Cognitive behavioral therapy (CBT) can be successfully used to treat problems in children and adolescents, such as anxiety disorders and depressive disorders.
It is also a good form of complementary treatment of eating disorders. Therapeutic methods can be adapted to the age of the child and adapted to the current needs of the patient. Therapists do not stop at classic methods, such as psychoeducation, relaxation or exposure, but more and more often use more modern tools. Sometimes other people are involved in their use, e.g. the patient’s family or peer group. CBT is generally a short-term approach that focuses on strengthening the patient’s adequate coping strategies.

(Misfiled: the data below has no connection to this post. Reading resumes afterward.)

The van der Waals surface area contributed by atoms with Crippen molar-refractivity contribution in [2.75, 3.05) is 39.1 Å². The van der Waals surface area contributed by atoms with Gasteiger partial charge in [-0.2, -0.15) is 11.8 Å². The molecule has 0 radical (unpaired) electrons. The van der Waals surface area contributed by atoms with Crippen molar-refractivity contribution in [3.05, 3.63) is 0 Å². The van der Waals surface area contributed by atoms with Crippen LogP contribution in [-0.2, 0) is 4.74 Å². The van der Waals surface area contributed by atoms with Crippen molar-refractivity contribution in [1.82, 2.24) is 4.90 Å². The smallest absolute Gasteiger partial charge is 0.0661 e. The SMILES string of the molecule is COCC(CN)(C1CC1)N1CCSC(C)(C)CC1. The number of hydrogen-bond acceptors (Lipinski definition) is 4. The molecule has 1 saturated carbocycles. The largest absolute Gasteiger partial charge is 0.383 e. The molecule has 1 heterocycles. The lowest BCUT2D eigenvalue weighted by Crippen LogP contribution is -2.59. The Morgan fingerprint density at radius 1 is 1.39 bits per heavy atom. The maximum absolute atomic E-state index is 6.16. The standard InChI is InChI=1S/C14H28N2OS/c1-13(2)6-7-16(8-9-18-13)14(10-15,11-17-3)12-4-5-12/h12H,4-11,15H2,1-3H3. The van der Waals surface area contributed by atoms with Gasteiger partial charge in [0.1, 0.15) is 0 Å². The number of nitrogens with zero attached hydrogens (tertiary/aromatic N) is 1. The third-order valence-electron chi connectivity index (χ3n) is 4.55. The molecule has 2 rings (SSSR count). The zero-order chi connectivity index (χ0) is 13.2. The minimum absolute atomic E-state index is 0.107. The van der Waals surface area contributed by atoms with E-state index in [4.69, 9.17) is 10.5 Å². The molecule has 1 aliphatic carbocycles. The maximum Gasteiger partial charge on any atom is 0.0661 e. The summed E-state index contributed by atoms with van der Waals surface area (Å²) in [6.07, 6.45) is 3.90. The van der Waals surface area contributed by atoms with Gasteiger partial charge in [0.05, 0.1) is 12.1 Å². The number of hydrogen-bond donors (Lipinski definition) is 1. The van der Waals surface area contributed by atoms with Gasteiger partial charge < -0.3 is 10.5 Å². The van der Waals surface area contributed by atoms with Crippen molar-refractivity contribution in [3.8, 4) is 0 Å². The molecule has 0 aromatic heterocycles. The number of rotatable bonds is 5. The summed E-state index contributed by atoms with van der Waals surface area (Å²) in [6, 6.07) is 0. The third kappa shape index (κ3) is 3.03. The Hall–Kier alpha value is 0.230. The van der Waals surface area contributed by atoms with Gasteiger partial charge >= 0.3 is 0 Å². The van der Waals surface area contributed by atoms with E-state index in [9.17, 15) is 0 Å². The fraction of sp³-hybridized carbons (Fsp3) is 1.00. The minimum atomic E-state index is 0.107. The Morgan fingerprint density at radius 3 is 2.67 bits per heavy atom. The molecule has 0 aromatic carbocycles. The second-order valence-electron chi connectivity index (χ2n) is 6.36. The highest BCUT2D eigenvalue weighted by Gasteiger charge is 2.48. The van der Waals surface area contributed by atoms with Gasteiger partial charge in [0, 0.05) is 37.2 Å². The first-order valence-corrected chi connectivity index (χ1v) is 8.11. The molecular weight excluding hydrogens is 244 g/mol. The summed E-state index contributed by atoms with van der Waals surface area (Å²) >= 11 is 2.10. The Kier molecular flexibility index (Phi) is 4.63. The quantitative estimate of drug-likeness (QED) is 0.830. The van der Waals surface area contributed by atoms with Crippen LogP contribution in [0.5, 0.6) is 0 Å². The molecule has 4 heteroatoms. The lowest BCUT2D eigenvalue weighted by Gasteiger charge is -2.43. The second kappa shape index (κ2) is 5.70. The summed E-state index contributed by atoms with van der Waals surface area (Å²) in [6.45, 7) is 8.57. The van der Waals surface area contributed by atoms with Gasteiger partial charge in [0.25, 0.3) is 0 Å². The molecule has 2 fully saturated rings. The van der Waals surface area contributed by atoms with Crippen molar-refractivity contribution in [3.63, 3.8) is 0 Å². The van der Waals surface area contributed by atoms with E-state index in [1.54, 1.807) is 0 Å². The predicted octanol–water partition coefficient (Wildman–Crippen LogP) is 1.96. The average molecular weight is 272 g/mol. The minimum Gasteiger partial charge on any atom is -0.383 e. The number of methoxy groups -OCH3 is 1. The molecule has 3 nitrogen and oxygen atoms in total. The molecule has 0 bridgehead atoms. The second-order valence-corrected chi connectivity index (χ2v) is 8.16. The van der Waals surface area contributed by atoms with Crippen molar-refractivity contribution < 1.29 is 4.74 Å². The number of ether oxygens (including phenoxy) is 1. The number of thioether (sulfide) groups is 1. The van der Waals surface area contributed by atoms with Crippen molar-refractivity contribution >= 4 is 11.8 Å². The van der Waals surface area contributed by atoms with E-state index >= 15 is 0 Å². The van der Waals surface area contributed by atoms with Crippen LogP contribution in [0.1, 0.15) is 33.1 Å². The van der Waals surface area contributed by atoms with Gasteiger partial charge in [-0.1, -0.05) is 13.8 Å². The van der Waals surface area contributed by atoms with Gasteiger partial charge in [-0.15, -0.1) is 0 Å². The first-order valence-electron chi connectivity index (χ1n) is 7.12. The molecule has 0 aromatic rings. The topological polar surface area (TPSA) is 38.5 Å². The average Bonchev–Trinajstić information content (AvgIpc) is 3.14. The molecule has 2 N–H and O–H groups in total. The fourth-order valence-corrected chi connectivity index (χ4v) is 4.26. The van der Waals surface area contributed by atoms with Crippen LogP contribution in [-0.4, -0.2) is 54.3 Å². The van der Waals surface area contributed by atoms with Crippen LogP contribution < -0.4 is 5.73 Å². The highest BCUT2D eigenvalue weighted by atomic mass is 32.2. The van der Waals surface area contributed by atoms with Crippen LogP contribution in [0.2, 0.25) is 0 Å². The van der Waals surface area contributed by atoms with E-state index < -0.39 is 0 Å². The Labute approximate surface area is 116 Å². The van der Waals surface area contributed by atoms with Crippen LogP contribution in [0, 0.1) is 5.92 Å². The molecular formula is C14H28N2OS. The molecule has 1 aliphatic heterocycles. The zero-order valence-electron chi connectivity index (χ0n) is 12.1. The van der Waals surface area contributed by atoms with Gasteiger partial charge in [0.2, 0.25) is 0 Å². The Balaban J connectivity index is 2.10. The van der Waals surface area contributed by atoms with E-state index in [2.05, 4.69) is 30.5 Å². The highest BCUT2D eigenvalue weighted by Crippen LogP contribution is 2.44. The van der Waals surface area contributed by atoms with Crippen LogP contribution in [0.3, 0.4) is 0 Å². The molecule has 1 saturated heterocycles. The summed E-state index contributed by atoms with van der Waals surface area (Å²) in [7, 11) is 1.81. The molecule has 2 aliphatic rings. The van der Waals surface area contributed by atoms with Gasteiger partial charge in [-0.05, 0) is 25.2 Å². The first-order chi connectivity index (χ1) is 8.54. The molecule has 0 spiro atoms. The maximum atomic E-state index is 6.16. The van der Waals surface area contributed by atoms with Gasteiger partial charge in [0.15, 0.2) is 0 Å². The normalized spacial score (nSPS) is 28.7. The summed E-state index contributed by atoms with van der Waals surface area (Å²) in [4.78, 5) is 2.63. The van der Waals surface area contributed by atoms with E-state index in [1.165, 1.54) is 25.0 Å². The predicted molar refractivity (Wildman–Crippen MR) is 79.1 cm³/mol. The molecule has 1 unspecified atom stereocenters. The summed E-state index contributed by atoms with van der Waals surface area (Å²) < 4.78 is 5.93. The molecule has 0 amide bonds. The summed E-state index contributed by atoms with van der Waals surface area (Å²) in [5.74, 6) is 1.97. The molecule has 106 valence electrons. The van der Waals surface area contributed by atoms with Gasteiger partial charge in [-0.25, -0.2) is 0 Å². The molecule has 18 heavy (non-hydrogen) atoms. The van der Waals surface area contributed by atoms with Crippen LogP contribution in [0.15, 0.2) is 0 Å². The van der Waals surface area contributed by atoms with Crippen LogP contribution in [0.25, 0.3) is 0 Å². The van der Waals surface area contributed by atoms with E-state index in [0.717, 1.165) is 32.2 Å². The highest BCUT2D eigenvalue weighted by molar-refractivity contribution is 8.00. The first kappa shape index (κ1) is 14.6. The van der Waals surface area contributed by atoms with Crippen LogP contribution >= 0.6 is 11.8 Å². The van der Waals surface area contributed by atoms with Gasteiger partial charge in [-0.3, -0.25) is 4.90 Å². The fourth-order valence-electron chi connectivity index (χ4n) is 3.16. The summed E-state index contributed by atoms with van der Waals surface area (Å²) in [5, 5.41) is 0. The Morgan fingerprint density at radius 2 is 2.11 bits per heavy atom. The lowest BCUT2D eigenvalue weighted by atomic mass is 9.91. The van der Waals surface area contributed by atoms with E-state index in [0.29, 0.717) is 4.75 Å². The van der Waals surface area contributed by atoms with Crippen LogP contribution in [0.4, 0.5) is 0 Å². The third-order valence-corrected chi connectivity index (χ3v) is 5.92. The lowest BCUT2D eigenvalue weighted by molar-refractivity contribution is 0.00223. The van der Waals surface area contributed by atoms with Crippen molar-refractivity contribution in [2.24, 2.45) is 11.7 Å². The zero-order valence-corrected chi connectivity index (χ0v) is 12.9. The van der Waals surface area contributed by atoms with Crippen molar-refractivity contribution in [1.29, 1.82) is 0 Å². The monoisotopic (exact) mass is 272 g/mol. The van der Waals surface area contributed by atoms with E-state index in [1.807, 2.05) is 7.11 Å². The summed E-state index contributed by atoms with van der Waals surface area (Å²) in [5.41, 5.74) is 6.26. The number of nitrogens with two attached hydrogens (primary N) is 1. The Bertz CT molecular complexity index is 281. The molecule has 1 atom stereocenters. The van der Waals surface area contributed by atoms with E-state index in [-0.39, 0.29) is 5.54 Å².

The use of CBT in young patients is based on several pillars: the child learns to recognize his emotions and physiological reactions of his body, identify and then reformulate thoughts and beliefs in problem situations, and then use new coping strategies and evaluate their results.